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Adjusting Your Retirement Plans After a Divorce

May 15th, 2024 | 3 min. read

By Advance Capital Team

divorced couple

For many couples, no amount of therapy, date nights, chocolate or flowers is enough to save a marriage. When divorce becomes the only option, it’s important to start planning because the process is often emotional.

That’s especially true when it comes to handling the financial aspects of post-divorce life. You can get caught up in all the legal negotiations and miss things that eventually turn into costly mistakes.

Remarkably, divorce rates among older Americans are on the rise. Since 1990, the rate has doubled for those over 55 and tripled for those over 65, according to federal data.

This phenomenon, often referred to as “gray divorce,” has risen even as younger demographics see declines in divorce rates. Financially, the repercussions are significant: a study found that women aged 50 and older who divorced saw their standard of living drop by 45%, while men experienced a 21% decrease.

Divorce brings many changes, and among the most crucial yet often overlooked is your retirement plan. Sure, the process can seem overwhelming, but with careful and strategic planning, you can work toward a happier financial future.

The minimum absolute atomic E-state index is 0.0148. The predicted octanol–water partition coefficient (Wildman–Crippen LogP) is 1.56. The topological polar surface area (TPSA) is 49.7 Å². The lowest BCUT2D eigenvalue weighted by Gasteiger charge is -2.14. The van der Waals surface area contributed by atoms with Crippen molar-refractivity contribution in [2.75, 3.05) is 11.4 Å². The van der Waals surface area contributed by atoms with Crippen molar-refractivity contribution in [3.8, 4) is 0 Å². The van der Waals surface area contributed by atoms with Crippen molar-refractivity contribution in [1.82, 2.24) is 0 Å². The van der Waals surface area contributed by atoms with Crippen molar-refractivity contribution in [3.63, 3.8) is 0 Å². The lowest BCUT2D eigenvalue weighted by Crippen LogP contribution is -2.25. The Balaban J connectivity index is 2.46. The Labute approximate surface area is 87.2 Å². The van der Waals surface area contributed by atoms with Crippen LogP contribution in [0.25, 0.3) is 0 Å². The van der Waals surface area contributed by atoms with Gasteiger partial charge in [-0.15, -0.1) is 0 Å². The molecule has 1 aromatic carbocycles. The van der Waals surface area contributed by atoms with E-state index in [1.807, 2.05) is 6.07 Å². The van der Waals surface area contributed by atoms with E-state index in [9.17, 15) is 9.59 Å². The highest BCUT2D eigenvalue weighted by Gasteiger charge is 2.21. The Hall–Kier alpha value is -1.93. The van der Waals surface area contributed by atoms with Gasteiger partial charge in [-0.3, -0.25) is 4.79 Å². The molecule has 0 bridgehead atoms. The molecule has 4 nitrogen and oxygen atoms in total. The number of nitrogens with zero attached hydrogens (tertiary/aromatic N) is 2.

Here’s how to address the essentials of post-divorce retirement planning.

This article covers:

  • Social Security benefits
  • Shared retirement accounts
  • Budgeting
  • Beneficiaries
  • Retirement needs and goals
  • Taxes and insurance
  • Investments
  • Emergency fund
  • Professional financial help

Understanding Social Security benefits

Post-divorce, your Social Security benefits may look different, especially if your marriage lasted 10 years or more. You might be entitled to receive benefits based on your ex-spouse’s work record, provided you haven’t remarried and both you and your ex are at least 62 years old. The benefit amount won’t impact your ex’s benefits, but it’s capped at 50% of their full retirement amount.

Untangling shared retirement accounts

Dividing retirement accounts is a significant step. Whether it’s a 401(k), IRA or other retirement savings, the division should be detailed in your divorce decree. You might need a Qualified Domestic Relations Order (QDRO) to split these accounts without facing tax penalties. Consulting with a financial adviser or an attorney who specializes in divorce can help navigate these complexities.

Budgeting for one

Your financial situation will undoubtedly change post-divorce. Creating a new budget is essential. Start by assessing your income sources – employment, alimony, child support, etc. Then, list all your monthly expenses, prioritizing essentials like housing, utilities and healthcare. Adjust your spending to ensure you can continue saving for retirement.

Updating your beneficiaries and estate plan

After divorce, ensure that you update the beneficiaries on your retirement accounts, insurance policies and any other financial instruments. If not, these might still go to your ex-spouse should you pass away. Additionally, revise your will and any powers of attorney to reflect your current wishes.